- Schizophrenia affects around 24 million people worldwide;
- It usually starts in late adolescence or early adulthood and is a lifelong condition;
- Symptoms include a lack of insight, hallucinations and delusions;
- Treatment with antipsychotic medication and psychological therapy can reduce symptoms and improve functioning;
What is schizophrenia?
Schizophrenia is a severe mental disorder in which individuals experience episodes of ‘psychosis’ which involve symptoms such as hallucinations (hearing voices), delusions (false ideas), disordered thoughts and problems with feelings, behaviour and motivation. In many people symptoms recur or persist long-term, but some people have just one episode. It first affects people in the age range of 15-35 years. Most commonly it begins in late adolescence and the early twenties in men and later in women.
Schizophrenia is widely misunderstood with many people believing that those affected have a split or dual personality, which is not the case. The media have also exaggerated the likelihood of violent behaviour amongst schizophrenics; a person with schizophrenia is far more likely to be the victim of violent crime than the instigator.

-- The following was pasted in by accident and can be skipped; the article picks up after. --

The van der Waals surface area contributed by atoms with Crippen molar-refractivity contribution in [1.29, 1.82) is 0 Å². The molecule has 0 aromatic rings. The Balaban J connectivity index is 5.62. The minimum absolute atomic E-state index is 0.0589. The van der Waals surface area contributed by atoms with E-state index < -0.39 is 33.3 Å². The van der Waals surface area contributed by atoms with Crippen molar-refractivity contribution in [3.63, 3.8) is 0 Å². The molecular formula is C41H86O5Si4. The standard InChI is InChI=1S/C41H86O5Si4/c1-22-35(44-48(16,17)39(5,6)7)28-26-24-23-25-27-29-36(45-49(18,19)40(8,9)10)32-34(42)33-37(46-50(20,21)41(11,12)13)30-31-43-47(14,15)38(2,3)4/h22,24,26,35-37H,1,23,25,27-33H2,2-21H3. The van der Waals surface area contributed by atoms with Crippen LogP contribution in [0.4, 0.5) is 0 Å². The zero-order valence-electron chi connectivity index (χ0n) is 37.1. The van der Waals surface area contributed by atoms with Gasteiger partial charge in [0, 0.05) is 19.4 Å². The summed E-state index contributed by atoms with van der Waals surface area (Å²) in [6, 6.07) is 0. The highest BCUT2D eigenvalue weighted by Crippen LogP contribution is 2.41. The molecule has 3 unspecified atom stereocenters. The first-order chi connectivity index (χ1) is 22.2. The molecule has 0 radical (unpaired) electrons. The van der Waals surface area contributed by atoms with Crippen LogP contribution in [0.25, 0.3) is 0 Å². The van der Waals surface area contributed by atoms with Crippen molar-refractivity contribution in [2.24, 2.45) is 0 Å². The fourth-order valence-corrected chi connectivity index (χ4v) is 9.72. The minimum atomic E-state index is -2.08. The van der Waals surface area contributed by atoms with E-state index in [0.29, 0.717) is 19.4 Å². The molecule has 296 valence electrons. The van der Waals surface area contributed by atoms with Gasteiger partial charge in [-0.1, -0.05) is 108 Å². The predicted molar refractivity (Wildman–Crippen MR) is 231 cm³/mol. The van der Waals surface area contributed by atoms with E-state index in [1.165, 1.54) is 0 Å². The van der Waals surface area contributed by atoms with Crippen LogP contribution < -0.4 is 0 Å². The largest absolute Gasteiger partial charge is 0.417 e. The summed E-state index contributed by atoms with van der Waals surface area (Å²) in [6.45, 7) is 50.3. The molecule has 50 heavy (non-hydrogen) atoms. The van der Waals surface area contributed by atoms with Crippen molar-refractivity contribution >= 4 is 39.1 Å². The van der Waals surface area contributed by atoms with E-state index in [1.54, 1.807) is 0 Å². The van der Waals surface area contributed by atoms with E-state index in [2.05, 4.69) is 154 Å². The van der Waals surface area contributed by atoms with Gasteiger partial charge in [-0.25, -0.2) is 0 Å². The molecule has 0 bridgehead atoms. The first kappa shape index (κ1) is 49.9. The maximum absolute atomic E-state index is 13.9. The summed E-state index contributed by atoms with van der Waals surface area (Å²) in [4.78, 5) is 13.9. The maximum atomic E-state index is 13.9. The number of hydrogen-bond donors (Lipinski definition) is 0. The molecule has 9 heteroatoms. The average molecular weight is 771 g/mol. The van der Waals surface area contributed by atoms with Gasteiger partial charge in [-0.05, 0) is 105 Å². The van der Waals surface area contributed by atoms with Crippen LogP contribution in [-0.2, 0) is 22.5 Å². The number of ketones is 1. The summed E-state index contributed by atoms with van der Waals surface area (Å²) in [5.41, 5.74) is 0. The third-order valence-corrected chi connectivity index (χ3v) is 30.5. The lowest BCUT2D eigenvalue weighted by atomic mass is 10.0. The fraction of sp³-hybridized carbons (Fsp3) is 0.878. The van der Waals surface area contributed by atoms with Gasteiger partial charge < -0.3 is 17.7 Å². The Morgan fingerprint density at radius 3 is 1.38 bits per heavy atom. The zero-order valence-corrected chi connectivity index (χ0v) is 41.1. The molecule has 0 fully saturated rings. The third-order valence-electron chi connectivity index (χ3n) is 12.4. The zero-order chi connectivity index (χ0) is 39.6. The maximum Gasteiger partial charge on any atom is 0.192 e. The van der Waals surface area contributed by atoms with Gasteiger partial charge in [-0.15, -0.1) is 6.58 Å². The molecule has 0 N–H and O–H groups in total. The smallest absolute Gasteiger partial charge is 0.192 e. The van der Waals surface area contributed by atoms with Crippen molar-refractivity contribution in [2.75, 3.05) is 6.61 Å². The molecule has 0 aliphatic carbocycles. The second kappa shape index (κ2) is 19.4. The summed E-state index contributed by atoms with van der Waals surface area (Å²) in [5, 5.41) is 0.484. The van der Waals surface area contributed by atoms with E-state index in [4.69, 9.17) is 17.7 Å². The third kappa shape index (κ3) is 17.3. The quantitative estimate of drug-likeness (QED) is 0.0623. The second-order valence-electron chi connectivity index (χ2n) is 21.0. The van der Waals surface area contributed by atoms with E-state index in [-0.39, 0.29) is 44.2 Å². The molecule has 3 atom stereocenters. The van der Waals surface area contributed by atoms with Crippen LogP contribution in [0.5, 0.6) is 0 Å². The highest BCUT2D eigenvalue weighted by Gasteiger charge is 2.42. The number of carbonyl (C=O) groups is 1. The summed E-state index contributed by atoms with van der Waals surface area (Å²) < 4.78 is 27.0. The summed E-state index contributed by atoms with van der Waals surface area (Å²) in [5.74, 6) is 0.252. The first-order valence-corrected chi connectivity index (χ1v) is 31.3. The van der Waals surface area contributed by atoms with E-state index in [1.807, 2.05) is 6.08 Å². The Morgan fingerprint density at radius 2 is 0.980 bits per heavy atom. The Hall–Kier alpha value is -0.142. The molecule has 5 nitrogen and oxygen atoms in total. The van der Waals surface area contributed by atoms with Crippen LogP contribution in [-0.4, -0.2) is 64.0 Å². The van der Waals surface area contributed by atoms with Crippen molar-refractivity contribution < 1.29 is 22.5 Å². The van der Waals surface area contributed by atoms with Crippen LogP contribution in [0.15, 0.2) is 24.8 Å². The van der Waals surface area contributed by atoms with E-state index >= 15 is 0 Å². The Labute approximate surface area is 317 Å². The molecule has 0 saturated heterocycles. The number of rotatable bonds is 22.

The scale of the problem
Schizophrenia affects about 7 per 1000 of the adult population, but because the disorder is chronic the overall incidence is high, at around 1% of the population. This means that schizophrenia affects around 24 million people worldwide. However, the symptoms are treatable, with medicines and psychological and social care, with costs being equivalent to around US$2 per month per patient.
The earlier treatment is initiated, the more effective it is, however the majority of people with schizophrenia do not receive treatment, which prolongs their illness. Most of those who are treated are cared for in the community with active family and community involvement.
Schizophrenia fact sheet – PDF